Anyone who wishes to deny #2 will have to explain how the original intent of the 14th amendment prohibited discrimination in public schools yet did not prohibit discrimination in the case of suffrage. That is an impossible task when anyone considers the historical record.
The only other escape from the argument is to argue that despite the fact that the 14th amendment prohibited suffrage discrimination, the 15th amendment was passed to make the point extra clear (or some other reason). However, it is certainly a minority view to argue that any of the amendments post Bill of Rights are superfluous. It is a rigorous process to amend the constitution, and it is quite a stretch to think legislators would bother going through the headache if it wasn’t needed. Moreover, if it was the case that they knew the 14th amendment prohibited suffrage discrimination, yet they wanted to bring about the 15th just to be emphatic (or some other reason), the historical record should show evidence of this position. I have not done extensive research into the framing of the 15th amendment, but I don’t think it is likely that evidence supporting this odd view would be found.
*Another quick Berger nugget is that the “privileges and immunities” referred to in the act parallel those enumerated in the Civil Rights act of 1866. They were not meant to be some broad cloud category of privileges.
Berger cites the framers and ratifiers of the amendment exhaustively to make all of his points, which is great.
Also, your paper will likely need to include a section defending “original meaning/intent” as the proper method of constitutional interpretation. Berger has a nice article on that here: http://lawreview.byu.edu/archives/1991/3/ber.pdfMarch 21, 2013 at 8:26 pm in reply to: Professor McClanahan & Article I Section 10 #20535
Thanks for the replies!March 17, 2013 at 7:33 pm in reply to: Same Sex Marriage, the 14th Amendment, and Originalism #15151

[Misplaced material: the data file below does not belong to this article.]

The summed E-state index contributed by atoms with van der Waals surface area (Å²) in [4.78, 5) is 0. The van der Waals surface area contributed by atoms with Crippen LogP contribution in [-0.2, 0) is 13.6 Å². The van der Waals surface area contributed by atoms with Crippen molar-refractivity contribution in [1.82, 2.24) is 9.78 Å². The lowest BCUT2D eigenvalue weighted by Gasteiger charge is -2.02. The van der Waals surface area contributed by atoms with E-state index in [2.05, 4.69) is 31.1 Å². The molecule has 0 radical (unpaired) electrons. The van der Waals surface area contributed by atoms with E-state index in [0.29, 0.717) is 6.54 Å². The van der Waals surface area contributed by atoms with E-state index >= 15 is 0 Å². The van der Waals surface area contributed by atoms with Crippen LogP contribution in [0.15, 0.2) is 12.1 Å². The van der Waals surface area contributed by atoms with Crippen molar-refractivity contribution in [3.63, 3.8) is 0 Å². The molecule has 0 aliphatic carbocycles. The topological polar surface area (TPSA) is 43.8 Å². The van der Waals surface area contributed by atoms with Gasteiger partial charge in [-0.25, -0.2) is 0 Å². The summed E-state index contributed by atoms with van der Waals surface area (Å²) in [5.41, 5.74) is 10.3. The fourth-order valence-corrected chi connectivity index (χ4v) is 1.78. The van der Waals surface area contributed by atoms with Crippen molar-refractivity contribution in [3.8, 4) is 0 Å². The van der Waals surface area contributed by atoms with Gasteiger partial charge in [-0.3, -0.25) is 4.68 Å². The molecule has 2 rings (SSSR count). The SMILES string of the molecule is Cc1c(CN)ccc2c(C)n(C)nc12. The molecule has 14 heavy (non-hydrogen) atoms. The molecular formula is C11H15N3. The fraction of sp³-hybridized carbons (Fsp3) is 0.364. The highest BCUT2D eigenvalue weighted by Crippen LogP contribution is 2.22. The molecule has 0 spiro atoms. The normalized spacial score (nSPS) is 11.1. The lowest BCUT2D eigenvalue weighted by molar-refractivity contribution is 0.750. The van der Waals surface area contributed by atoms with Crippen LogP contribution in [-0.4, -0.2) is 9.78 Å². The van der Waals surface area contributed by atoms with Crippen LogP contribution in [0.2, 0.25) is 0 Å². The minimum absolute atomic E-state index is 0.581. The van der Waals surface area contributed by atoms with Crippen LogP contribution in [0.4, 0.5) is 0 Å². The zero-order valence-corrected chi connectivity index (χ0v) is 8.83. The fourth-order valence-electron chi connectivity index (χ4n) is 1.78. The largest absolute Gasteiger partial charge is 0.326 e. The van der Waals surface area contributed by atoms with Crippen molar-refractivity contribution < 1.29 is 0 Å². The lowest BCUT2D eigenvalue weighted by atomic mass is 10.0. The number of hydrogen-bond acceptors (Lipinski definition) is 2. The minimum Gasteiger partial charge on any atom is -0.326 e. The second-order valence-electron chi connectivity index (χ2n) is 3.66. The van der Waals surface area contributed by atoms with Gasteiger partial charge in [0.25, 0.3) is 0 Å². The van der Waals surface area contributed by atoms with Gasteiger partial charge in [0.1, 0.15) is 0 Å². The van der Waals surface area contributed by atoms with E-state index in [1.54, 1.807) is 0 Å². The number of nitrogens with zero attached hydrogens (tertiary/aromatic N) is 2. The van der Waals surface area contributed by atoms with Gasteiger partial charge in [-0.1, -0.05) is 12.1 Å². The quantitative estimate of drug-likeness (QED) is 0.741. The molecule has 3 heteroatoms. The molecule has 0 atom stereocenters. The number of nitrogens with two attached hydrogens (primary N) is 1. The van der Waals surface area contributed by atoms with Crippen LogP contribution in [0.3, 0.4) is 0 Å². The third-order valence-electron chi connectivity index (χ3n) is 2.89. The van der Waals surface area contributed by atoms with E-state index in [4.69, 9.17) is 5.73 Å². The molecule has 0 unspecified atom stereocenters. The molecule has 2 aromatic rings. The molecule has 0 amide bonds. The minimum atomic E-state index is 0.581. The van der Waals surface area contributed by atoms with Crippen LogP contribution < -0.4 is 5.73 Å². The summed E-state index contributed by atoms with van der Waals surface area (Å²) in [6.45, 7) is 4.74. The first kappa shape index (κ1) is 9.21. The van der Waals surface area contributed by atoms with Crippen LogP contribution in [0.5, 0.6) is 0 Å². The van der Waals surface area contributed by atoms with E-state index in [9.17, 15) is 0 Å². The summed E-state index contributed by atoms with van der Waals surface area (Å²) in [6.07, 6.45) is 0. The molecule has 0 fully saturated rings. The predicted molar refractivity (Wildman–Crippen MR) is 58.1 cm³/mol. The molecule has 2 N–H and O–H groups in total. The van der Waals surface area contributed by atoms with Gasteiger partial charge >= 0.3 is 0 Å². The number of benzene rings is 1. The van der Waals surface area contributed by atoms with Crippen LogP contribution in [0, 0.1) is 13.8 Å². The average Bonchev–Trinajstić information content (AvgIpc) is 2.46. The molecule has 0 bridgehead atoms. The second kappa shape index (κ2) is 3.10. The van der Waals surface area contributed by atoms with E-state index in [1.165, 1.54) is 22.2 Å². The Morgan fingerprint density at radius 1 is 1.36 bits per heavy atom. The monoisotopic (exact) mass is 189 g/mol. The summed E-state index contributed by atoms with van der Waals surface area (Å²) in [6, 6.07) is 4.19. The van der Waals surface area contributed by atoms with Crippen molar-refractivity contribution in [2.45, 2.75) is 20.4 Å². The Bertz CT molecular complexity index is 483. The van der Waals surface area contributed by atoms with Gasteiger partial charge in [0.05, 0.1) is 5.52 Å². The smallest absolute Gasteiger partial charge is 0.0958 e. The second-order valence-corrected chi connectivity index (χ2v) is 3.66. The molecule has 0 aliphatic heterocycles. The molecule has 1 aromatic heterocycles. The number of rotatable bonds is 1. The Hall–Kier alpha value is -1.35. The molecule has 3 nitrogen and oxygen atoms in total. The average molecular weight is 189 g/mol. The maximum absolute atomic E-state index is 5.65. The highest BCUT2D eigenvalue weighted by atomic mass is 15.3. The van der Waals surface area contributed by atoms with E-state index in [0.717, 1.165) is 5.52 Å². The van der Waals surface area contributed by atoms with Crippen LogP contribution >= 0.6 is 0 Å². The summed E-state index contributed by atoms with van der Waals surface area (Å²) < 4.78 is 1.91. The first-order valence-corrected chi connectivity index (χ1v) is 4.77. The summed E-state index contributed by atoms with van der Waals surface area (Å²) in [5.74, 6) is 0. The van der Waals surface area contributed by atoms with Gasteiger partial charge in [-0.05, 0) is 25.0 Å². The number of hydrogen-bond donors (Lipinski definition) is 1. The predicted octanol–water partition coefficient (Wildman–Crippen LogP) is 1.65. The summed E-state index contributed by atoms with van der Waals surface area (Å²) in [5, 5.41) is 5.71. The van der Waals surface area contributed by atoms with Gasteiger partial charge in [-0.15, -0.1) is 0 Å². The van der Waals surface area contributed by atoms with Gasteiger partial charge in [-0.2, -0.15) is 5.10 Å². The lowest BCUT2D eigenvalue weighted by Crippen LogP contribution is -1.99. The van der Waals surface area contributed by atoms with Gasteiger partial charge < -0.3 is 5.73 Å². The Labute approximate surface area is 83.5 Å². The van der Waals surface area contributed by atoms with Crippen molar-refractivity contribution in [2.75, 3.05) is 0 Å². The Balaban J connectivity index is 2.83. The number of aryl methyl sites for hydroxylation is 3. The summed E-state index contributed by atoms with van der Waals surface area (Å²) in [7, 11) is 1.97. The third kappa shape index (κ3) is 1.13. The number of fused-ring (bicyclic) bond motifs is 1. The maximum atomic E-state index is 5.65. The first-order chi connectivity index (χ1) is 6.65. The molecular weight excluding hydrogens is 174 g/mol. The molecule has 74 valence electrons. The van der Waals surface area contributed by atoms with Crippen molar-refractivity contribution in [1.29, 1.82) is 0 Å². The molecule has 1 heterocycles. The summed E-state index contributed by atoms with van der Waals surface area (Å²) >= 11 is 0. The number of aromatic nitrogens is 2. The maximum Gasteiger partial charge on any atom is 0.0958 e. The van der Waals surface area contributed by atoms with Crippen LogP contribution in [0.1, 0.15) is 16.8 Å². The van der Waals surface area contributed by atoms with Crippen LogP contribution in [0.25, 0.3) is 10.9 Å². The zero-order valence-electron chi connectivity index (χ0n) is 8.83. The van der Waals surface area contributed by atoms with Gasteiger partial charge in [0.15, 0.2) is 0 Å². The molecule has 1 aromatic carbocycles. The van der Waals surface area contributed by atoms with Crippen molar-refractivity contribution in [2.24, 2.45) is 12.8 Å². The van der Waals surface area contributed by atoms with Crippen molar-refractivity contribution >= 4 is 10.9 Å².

Thanks for your response Dr. Gutzman.
How ought we to understand the equal protection clause? And how might we argue that this original understanding does not permit the Feds to strike down a state ban?
I bring this up because the AP Government and Politics teacher at my school is having his students role-play the case (they will be the judges, the attorneys, etc.). I want to help the students on the side of the States understand that they have a strong case if we are to take the constitution seriously.March 17, 2013 at 2:58 pm in reply to: AP Government class question #15971
But according to Dr. Woods’ point, wouldn’t it be unconstitutional for the court to strike down a local law that targeted specific religious groups? For example, suppose a policy banning head-covering was spelled out with the intention of deterring Muslim students from looking the part.
Unless you adopt the view of incorporating the 1st Amendment against the states, it does not seem constitutionally consistent (under an originalist view) for the Feds to strike down such a law. No?March 17, 2013 at 2:43 pm in reply to: My college supreme court and the constitution class outline. #19691
Haha thanks, I am very excited! By the way, the Raoul Berger recommendations on books have been nothing short of awesome.March 13, 2013 at 4:43 am in reply to: The Nullification Crisis #15120
Thanks Mr. McClanahan!March 4, 2013 at 8:35 pm in reply to: My college supreme court and the constitution class outline. #19688
Dr. Gutzman! When will your new constitution course be released?December 21, 2012 at 2:27 am in reply to: Natural Rights? #19535
Some good responses above. My slightly off-topic response is that “violating the rights of the 2nd, 3rd, 4th amendments etc” gives the impression that those amendments are the only thing preventing the Feds from doing X, Y, and Z. To the contrary, they are prohibited from doing ANYTHING not enumerated in Article I Section 8. The rest is left to the states, which includes gun control, drug regulation, etc.December 18, 2012 at 7:01 pm in reply to: Gun Control Debate and the Constitution #15911
Thanks for your input Porphy. Isn’t it odd that such a thing as the executive order could be used in place of legislation? It seems like another instance of newspeak or something the way they torture the meaning of language.
The executive branch is supposed to ensure that “laws are faithfully executed.” Any elementary school student can see that this PRESUPPOSES that legislation has already been passed. The idea of the executive making up his own laws and executing them couldn’t be more foreign to the Constitution. Ok, done preaching to the choir now. Thanks for responsesDecember 18, 2012 at 3:31 am in reply to: Gun Control Debate and the Constitution #15909
I’ve hear that the President may try to enact gun legislation by executive order. Does anyone know the constitutional limits of executive orders? It seems that they should not exceed the enumerated executive powers in Article II, but Presidents have used them for all kinds of things.
Does anyone know the historical context of how this power expanded? What CANNOT be enacted by executive order?